Translucent section in moulded plastic panel

Hi all,

A product I am designing will have status indicator light on one of the panels, indicating on/off etc.
This will be achieved using a small PCB with LEDs mounted on the underside of the panel.

However, I am wondering if anyone has any experience of how a semi-transparent section could be achieved in the panel which would allow the light to be viewed? I don’t want an open hole in the panel, as it needs to resist water ingress.

The type of finish I’m talking about is commonly seem on PC power buttons (see attached) as well on laptop charger cable (Apple Magsafe),

I know one option would be to mould the panel with a hole, and then fill it with silicone or some other resin after moulding. However this seems like a messy solution.

Anyone have any idea how this effect is usually achieved?

Many thanks in advance.

Here are some approaches:

Close fit of two parts to appear seamless.
Dual injection of two plastics, seamless.
Printed film that is pressure formed and then injected behind with a thermoplastic. Cell phone keypads.
A thinner section of plastic from the backside to create translucency.
Laser piercing, as Apple does with aluminum case power lights.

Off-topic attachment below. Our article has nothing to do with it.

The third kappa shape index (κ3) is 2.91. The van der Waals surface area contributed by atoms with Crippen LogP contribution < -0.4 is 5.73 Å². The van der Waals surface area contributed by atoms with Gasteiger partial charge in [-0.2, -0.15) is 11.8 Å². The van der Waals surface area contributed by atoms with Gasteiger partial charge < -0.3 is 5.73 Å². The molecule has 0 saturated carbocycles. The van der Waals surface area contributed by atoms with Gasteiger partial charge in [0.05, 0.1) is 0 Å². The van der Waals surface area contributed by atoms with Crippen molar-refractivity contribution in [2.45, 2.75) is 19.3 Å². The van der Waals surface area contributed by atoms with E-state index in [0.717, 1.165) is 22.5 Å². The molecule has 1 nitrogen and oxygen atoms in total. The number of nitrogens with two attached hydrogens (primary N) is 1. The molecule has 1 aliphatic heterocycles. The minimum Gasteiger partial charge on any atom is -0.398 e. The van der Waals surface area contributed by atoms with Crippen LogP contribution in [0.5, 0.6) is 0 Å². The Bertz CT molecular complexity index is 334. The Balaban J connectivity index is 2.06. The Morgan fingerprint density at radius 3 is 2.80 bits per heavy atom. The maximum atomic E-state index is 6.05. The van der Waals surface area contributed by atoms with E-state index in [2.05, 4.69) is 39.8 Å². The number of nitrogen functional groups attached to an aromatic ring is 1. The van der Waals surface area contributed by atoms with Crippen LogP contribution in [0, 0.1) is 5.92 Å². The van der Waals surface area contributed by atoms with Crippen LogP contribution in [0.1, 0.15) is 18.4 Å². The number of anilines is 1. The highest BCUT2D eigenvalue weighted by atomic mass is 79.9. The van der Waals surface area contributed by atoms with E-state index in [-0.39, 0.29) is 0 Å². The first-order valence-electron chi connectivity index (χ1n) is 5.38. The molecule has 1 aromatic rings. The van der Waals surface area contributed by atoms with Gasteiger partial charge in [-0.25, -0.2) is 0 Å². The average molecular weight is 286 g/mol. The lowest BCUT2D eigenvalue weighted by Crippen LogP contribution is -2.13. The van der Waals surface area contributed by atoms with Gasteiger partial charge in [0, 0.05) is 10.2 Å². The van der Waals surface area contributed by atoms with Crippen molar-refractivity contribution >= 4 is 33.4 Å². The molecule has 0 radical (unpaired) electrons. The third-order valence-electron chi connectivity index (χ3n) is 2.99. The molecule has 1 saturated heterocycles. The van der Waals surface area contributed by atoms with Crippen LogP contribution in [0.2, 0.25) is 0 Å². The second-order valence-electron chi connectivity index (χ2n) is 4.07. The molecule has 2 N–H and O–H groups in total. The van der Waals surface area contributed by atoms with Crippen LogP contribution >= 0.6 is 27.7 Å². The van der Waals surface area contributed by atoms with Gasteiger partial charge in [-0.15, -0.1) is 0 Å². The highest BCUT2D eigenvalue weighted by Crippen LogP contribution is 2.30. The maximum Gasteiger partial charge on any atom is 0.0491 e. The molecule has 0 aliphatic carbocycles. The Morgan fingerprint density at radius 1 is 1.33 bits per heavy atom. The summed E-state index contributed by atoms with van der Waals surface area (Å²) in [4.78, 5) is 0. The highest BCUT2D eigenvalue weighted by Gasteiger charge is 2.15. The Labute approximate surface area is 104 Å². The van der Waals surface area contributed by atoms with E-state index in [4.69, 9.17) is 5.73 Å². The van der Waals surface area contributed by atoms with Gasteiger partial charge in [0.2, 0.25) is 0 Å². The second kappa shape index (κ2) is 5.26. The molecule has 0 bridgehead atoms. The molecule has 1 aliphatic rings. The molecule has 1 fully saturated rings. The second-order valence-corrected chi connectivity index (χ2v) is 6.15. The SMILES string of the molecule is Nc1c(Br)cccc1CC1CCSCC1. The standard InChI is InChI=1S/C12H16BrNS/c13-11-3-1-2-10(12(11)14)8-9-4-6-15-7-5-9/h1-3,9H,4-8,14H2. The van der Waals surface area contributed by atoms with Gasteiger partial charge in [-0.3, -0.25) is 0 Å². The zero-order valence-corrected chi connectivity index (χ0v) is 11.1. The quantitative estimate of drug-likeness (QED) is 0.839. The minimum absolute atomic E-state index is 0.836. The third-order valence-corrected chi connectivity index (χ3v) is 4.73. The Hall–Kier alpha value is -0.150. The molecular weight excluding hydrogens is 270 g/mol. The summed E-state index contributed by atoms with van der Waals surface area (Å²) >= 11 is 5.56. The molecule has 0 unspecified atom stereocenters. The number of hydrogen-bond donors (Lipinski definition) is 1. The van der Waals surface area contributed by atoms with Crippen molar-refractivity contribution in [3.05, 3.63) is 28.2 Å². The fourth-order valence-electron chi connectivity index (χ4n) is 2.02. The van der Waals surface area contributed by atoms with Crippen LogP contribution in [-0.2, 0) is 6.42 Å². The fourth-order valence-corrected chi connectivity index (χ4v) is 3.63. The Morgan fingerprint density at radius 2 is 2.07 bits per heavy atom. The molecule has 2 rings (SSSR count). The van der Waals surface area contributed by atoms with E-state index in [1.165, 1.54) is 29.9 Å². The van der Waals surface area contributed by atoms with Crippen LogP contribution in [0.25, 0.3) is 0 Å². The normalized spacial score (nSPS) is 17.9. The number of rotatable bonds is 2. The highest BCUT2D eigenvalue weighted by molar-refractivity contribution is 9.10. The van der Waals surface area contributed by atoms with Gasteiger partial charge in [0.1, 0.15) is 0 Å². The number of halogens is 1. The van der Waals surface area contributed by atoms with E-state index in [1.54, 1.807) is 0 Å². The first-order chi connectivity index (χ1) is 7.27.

The most seamless light on tech I currently have is on my Razer Taipan mouse.

That’s great. Thanks for your suggestions nxakt.
Another related question - do you have any suggestions for a type of plastic that is good for diffusing LED light?
Thanks again.

Regarding diffusing lighting, the best bet is to take apart a few computer mice and see what they use for the light pipes inside. I would imagine most transparent plastic will be the same for the task, polished internal surfaces reflecting light from the source to the outside and some kind of coating or finish to allow the light to exit.

That button you originally posted looks like it was most likely a translucent base plastic with a black paint applied, then the power icon was created by laser etching the paint to reveal the translucent plastic below.

Sabic makes the Lexan FX series of Polycarbonate which has a range of material added to add light diffusing properties. You get a plastic that is milkier and slightly less transparent but diffuses light better.

Generally, just adding texture to the outside surface will help diffuse the light enough, but there are lots of ways to go about good optical properties that will depend on your design - you’ll want to avoid hot spots.

I bought one of those Razer mouses to yank apart once, IIRC those are done using a combination of paint and masking off the graphic area. The entire part is shot in clear with soft touch paint on top.

Cool, when I look closely at the Razer it is possible to make out the etch raster through the soft touch paint cut by the laser. That has been a mystery, thanks for the one-two puzzle solve guys.

Laser etching is also the most common way of doing keypads now for laptops and things like that that are backlit.

Thanks for all your responses guys. Very informative and helpful.